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Flawed Tribe have work cut out for them

By Nate Pentecost
On July 13, 2012

 

The addition of one wild card slot to each league was designed to keep more teams in the playoff hunt. In the American League that objective has been met in a more substantial way than anyone could have anticipated, as eight teams sit within 2.5 games in the wild card race at the All-Star Break.

Few teams find themselves in a more exciting — albeit pressure-packed — position at the break than the Cleveland Indians, though.

Despite inconsistent play and yet another season marred by injuries, the Tribe are in the thick of the AL wild card scrum (1 GB), and sit just three games behind the White Sox (47-38) in the Central, with the Tigers (44-42) clawing at their heels in a three-way race for the division crown.

Pitching will be key if the Indians are to avoid the second half collapse which doomed them last season. Currently they are third to last in ERA (4.50) and second to last in run differential (-27) and the burden falls largely on the starting rotation whose 4.44 ERA is over a run more than the bullpen’s top five hurlers’ 3.23 ERA.

Offseason acquisition Derek Lowe is tied with Ubaldo Jimenez for a team-high eight wins but after starting the year 6-2 with a league-leading ERA the 39-year-old has fallen off considerably, with his ERA ballooning to 4.34.

What’s more is that Lowe only sits behind recently recalled Zach McAllister (3.40 ERA over 7 starts) and Justin Masterson (4.40 ERA) for the rotation’s best ERA, with Jimenez (4.50 ERA) right behind him.

Josh Tomlin brings up the rear with a dismal 5.45 mark but in spite of third-year starter’s regression (4.25 ERA in 2011), Jimenez’s output remains the most debilitating to the Tribe’s rotation.

After Cleveland unloaded high-end prospects to acquire him at last year’s trade deadline, Jimenez, the team’s presumed No. 1 starter, has yet to recapture the form that saw him in CY Young contention two years ago in Colorado.

The Indians, however, have to be encouraged by his recent performances. In his past six starts he has a 2.96 ERA, one of the best postings over six-straight outings that he has had at any point the past two seasons. Time will tell if he is on the rise back to ace status but for now Jimenez is Cleveland’s second best starter behind their home-state product, Masterson.

Masterson has a pedestrian ERA and a 5-8 record but he too has turned things around as of late, registering a 3-3 record with a 1.76 ERA and a K/BB ratio of 36/9 in June. Similar performances from Masterson and Jimenez in the second half would give Cleveland a significant edge while jockeying for a playoff slot.

As was the case last season, the “Bullpen Mafia” has been the strongest aspect of the Indians club. The Tribe is 12-4 in one run games, 33-2 when holding the lead after six innings and 34-1 with the lead after seven.

The bullpen’s success falls largely on the shoulders of the best one-two punch in baseball: Vinne Pestano and Chris Perez.

Pestano (1.91 ERA) is first in the Majors with 20 holds and though Perez’s criticism of Cleveland’s fanbase has not made him any friends in the area, his recently broken streak of 23 consecutive saves has.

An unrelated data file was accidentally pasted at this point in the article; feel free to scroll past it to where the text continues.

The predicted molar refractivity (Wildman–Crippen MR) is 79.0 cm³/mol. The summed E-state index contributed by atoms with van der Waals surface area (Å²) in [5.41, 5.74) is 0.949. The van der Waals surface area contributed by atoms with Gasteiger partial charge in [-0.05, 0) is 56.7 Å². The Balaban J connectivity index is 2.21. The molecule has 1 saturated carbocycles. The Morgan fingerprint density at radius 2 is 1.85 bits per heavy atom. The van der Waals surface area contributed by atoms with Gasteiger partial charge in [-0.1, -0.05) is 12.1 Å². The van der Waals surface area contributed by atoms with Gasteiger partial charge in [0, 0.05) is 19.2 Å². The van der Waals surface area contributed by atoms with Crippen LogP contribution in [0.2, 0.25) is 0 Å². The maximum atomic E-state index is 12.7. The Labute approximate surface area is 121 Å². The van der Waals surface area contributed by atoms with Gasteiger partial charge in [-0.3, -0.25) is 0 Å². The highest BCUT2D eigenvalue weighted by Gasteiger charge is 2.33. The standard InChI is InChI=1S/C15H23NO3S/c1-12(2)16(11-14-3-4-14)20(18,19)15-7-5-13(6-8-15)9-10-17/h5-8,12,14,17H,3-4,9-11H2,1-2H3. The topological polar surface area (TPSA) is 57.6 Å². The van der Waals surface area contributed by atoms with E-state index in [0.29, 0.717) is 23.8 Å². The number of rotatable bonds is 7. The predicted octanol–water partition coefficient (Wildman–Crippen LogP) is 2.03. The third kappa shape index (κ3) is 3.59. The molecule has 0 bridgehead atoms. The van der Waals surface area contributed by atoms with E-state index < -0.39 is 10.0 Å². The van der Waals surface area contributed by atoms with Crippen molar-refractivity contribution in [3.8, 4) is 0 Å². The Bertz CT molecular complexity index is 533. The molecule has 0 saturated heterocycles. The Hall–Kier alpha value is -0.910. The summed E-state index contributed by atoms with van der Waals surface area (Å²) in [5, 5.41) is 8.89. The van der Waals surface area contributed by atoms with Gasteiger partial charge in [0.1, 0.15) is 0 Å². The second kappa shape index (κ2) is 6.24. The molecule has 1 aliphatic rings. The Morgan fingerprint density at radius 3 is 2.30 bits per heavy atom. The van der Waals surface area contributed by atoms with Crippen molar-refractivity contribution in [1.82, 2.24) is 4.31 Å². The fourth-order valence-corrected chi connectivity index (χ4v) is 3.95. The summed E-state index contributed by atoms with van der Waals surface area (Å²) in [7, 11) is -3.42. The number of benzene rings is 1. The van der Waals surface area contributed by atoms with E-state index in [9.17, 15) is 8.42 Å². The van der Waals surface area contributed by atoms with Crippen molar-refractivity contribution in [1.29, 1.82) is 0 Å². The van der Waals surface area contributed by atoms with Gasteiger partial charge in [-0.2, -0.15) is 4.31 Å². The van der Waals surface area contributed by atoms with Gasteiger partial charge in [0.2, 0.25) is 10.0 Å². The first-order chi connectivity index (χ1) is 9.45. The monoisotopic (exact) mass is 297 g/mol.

Tony Sipp has been one of the few chinks in the relief corps’ armor with a bullpen-worst 5.65 ERA over 28.2 IP in 34 appearances, but situational use has limited the negative impact of his down year. He appears to be turning things around regardless, as he has not allowed a run in six of his last seven outings (6.2 IP), striking out seven without walking a batter.

Perez, Pestano, Sipp and the rest of the Indians bullpen will be relied upon heavily down the stretch and the group certainly has the talent to come through in the clutch. Starters like Masterson, Jimenez and Lowe will need to eat more innings though, to keep the bullpen healthy and fresh.

Run support will obviously go a long way in taking pressure off the entire pitching staff and All-Stars Asdrubal Cabrera and Shin-Shoo Choo have been the anchor in that department since Opening Day.

Cabrera’s slow start to July simply does not negate over three months of outstanding baseball (.302 BA, three HR and six RBI in April; .296 BA, three HR and 14 RBI in May; six HR and 20 RBI in June) and there is little reason to believe the shortstop will not be a reliable source of offense in the second half.

Choo is even more of a lock, posting a team-leading .299 BA with 10 HR and 34 RBI at the break. On top of that, his production has only increased since May 12 when he moved to the leadoff spot where he is hitting .330 (69-of-209) with 47 runs.

Center fielder Michael Brantley has been hot as well, entering the break hitting .340 (16-for-47) with two homers and nine RBI over the past two weeks, and while his splits could use reconciling (.219 vs. lefties, .307 vs. righties) second baseman Jason Kipnis leads the team in RBI (49), steals (20), batting average with runners in scoring position (.381) and home runs (11).

Though Kipnis and Brantley have gone above and beyond expectations in sharing the offensive load, few others have stepped up to do the same. The explanation might surprise some.12

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